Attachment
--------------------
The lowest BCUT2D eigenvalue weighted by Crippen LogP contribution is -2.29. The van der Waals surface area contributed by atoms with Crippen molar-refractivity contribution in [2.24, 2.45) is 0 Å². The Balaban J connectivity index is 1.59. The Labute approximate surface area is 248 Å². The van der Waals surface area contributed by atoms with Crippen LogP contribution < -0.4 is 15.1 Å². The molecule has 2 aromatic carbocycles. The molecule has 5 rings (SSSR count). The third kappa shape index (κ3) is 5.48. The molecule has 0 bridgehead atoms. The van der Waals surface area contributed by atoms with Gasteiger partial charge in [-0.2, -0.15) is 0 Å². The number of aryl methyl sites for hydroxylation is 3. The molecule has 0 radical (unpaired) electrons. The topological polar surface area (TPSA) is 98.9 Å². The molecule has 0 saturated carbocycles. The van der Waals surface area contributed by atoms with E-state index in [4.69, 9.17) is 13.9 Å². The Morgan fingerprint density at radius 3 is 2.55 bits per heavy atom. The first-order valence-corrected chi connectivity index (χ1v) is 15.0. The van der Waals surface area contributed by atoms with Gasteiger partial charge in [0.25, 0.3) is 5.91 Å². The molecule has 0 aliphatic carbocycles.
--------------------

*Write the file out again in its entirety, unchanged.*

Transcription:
The lowest BCUT2D eigenvalue weighted by Crippen LogP contribution is -2.29. The van der Waals surface area contributed by atoms with Crippen molar-refractivity contribution in [2.24, 2.45) is 0 Å². The Balaban J connectivity index is 1.59. The Labute approximate surface area is 248 Å². The van der Waals surface area contributed by atoms with Crippen LogP contribution < -0.4 is 15.1 Å². The molecule has 2 aromatic carbocycles. The molecule has 5 rings (SSSR count). The third kappa shape index (κ3) is 5.48. The molecule has 0 bridgehead atoms. The van der Waals surface area contributed by atoms with Gasteiger partial charge in [-0.2, -0.15) is 0 Å². The number of aryl methyl sites for hydroxylation is 3. The molecule has 0 radical (unpaired) electrons. The topological polar surface area (TPSA) is 98.9 Å². The molecule has 0 saturated carbocycles. The van der Waals surface area contributed by atoms with E-state index in [4.69, 9.17) is 13.9 Å². The Morgan fingerprint density at radius 3 is 2.55 bits per heavy atom. The first-order valence-corrected chi connectivity index (χ1v) is 15.0. The van der Waals surface area contributed by atoms with Gasteiger partial charge in [0.25, 0.3) is 5.91 Å². The molecule has 0 aliphatic carbocycles.